Now Available: Final Rule for FDAAA 801 and NIH Policy on Clinical Trial Reporting

Linkage Study in Familial Pulmonary Fibrosis

This study has been completed.
Information provided by:
National Heart, Lung, and Blood Institute (NHLBI) Identifier:
First received: May 19, 2001
Last updated: February 17, 2016
Last verified: November 2005
To map the gene (or genes) for familial pulmonary fibrosis.

Pulmonary Fibrosis
Lung Diseases
Lung Diseases, Interstitial

Study Type: Observational

Resource links provided by NLM:

Further study details as provided by National Heart, Lung, and Blood Institute (NHLBI):

Study Start Date: August 2000
Study Completion Date: July 2005
Detailed Description:


Familial pulmonary fibrosis (FPF) is a rare, progressive, life-threatening disease. Although far from definitive, several lines of evidence suggest that it could involve genetic susceptibility and that its expression may be modified gene-environment interactions involving exposure to fibrogenic dusts. If the specific gene loci involved can be identified and their functions characterized, these studies could lead to a better understanding of the etiology of the disease and effective intervention strategies among families at increased risk. It is conceivable that the genetically influenced pathologic mechanisms involved may be shared with other, more common forms of pulmonary fibrosis such as idiopathic pulmonary fibrosis (IPF) or asbestosis. Thus, these studies could lead to the early identification of individuals susceptible to reversible interstitial lung disease and to the development of novel therapeutic approaches.

Familial pulmonary fibrosis is indistinguishable pathologically from idiopathic pulmonary fibrosis and appears to be inherited as an autosomal dominant trait with variable penetrance; pulmonary fibrosis is associated with pleiotropic genetic disorders, such as Hermansky-Pudlak syndrome, neurofibromatosis, tuberous sclerosis, Neimann-Pick disease, Gaucher's disease, and familial hypocalciuric hypercalcemia; pulmonary fibrosis is frequently observed in autoimmune disease, including rheumatoid arthritis and systemic sclerosis; variable susceptibility is evident among workers who are reported to be exposed occupationally to similar concentrations of fibrogenic dusts; and inbred strains of mice differ in their susceptibility to fibrogenic dust.


The study uses standard genetic methodology (linkage analysis) to investigate the distribution of polymorphisms for anonymous genetic markers in families with familial pulmonary fibrosis. The comprehensive genome-wide study, using standard genetic markers, will allow identification of loci which subsequently may prove to contain novel genes that play a role in the pathogenesis of pulmonary fibrosis. Once genetic loci are defined in familial pulmonary fibrosis, candidate genes can be identified on the basis of both positional and functional criteria. Moreover, this approach will provide basic information on high priority loci that will be applicable to the rapidly evolving dense human transcript map for pulmonary fibrosis in families with two or more cases of pulmonary fibrosis.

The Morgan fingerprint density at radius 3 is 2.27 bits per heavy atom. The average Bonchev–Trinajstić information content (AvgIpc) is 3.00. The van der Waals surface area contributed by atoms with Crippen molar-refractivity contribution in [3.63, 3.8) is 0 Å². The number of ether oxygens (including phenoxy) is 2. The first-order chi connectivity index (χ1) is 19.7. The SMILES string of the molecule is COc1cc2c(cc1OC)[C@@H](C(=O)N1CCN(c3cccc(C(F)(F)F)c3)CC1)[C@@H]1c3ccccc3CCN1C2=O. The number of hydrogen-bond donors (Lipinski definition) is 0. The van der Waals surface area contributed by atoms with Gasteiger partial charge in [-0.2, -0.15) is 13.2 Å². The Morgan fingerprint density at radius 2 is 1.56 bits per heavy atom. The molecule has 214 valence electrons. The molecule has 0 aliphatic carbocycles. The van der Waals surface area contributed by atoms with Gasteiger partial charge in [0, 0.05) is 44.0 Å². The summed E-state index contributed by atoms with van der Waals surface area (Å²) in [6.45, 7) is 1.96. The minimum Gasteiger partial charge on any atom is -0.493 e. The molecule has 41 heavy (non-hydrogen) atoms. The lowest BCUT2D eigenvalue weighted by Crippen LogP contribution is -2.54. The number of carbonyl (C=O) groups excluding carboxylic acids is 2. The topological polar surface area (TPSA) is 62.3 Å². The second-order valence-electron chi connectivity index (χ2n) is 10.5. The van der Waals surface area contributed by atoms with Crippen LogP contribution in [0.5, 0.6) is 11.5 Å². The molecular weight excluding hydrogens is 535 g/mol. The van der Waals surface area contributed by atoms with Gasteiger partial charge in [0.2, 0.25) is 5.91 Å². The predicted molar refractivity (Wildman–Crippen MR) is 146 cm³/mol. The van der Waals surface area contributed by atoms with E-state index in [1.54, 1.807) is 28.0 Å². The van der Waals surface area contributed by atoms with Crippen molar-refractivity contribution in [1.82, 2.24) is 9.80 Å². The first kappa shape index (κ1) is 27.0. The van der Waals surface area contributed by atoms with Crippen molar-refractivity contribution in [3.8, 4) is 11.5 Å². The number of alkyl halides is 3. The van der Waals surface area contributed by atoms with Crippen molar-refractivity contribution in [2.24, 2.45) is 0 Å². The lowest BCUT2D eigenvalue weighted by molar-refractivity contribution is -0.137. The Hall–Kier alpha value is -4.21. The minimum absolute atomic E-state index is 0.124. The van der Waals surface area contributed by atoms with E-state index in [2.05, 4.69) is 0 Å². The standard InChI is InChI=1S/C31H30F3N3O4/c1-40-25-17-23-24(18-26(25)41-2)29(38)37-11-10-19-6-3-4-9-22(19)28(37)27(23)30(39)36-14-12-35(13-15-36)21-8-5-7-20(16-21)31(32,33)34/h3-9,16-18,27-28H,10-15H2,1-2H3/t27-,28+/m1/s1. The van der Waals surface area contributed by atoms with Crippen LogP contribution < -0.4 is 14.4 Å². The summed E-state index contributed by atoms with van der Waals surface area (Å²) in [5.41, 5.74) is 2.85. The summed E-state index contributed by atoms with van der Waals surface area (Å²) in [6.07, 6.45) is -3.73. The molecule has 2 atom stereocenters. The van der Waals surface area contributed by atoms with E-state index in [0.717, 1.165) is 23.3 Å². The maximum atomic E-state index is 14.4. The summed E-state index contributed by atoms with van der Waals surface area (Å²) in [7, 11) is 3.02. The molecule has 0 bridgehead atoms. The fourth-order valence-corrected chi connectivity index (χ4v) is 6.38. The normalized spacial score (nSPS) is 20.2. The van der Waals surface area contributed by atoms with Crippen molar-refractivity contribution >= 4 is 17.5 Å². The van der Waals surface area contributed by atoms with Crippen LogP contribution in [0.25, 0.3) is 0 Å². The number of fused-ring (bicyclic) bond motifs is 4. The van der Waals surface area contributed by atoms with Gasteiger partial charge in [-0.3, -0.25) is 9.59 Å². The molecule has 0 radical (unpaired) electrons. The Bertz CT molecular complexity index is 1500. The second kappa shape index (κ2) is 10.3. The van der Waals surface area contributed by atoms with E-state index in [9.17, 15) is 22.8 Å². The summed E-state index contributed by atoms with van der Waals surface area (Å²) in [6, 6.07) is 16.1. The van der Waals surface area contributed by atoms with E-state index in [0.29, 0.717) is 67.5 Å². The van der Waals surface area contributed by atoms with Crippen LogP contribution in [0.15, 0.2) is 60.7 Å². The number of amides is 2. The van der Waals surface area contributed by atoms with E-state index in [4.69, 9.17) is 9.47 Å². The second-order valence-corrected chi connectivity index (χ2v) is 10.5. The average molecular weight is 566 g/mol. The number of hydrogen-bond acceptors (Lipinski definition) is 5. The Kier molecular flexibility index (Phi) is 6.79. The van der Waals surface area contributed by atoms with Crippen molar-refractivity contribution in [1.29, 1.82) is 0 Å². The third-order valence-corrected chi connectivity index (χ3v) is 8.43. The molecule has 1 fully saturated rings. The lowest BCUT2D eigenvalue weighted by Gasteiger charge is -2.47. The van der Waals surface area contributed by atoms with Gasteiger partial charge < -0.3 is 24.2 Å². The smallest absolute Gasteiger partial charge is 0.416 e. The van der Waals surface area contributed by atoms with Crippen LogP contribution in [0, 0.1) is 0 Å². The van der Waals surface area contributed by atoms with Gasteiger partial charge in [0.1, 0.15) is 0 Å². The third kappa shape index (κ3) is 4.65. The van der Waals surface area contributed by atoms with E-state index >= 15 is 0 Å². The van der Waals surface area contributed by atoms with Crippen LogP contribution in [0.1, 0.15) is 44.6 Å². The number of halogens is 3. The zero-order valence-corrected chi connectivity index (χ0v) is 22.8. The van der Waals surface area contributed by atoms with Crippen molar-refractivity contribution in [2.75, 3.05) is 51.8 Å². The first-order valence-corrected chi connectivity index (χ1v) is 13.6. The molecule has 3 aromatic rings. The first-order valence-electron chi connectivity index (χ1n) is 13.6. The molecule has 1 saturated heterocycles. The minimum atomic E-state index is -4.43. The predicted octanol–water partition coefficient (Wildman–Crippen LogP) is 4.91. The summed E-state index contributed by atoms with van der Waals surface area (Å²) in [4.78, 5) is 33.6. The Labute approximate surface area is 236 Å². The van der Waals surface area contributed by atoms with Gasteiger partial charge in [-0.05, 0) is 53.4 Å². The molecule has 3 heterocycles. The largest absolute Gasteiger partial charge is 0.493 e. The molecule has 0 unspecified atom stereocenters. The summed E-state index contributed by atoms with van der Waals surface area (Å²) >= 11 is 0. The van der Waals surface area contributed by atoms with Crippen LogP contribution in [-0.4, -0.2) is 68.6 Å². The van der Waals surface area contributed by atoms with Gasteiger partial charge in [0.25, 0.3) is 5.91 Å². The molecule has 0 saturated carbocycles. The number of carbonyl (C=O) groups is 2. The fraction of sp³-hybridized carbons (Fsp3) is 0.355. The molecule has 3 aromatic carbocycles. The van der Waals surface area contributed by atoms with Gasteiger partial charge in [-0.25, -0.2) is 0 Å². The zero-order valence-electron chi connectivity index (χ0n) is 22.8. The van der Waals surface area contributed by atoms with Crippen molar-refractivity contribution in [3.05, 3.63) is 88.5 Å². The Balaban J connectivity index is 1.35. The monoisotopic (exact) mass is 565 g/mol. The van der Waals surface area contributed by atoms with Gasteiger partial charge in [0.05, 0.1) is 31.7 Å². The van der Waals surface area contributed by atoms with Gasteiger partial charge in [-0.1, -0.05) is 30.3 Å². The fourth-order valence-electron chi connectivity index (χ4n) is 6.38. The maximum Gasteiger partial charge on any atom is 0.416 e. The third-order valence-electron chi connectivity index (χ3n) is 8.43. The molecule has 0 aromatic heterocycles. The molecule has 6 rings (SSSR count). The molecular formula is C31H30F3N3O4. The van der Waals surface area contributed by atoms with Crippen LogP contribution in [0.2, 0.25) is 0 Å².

The study completion date listed in this record was obtained from the "End Date" entered in the Protocol Registration and Results System (PRS) record.


Ages Eligible for Study:   20 Years to 90 Years   (Adult, Senior)
Genders Eligible for Study:   Both
Accepts Healthy Volunteers:   No
No eligibility criteria
  Contacts and Locations
Choosing to participate in a study is an important personal decision. Talk with your doctor and family members or friends about deciding to join a study. To learn more about this study, you or your doctor may contact the study research staff using the Contacts provided below. For general information, see Learn About Clinical Studies.

Please refer to this study by its identifier: NCT00016627

Sponsors and Collaborators
National Heart, Lung, and Blood Institute (NHLBI)
OverallOfficial: Mark Steele Duke University
  More Information

Publications automatically indexed to this study by Identifier (NCT Number): Identifier: NCT00016627     History of Changes
Other Study ID Numbers: 969  U01HL067467 
Study First Received: May 19, 2001
Last Updated: February 17, 2016
Health Authority: United States: Federal Government

Additional relevant MeSH terms:
Lung Diseases
Pulmonary Fibrosis
Lung Diseases, Interstitial
Pathologic Processes
Respiratory Tract Diseases processed this record on October 20, 2016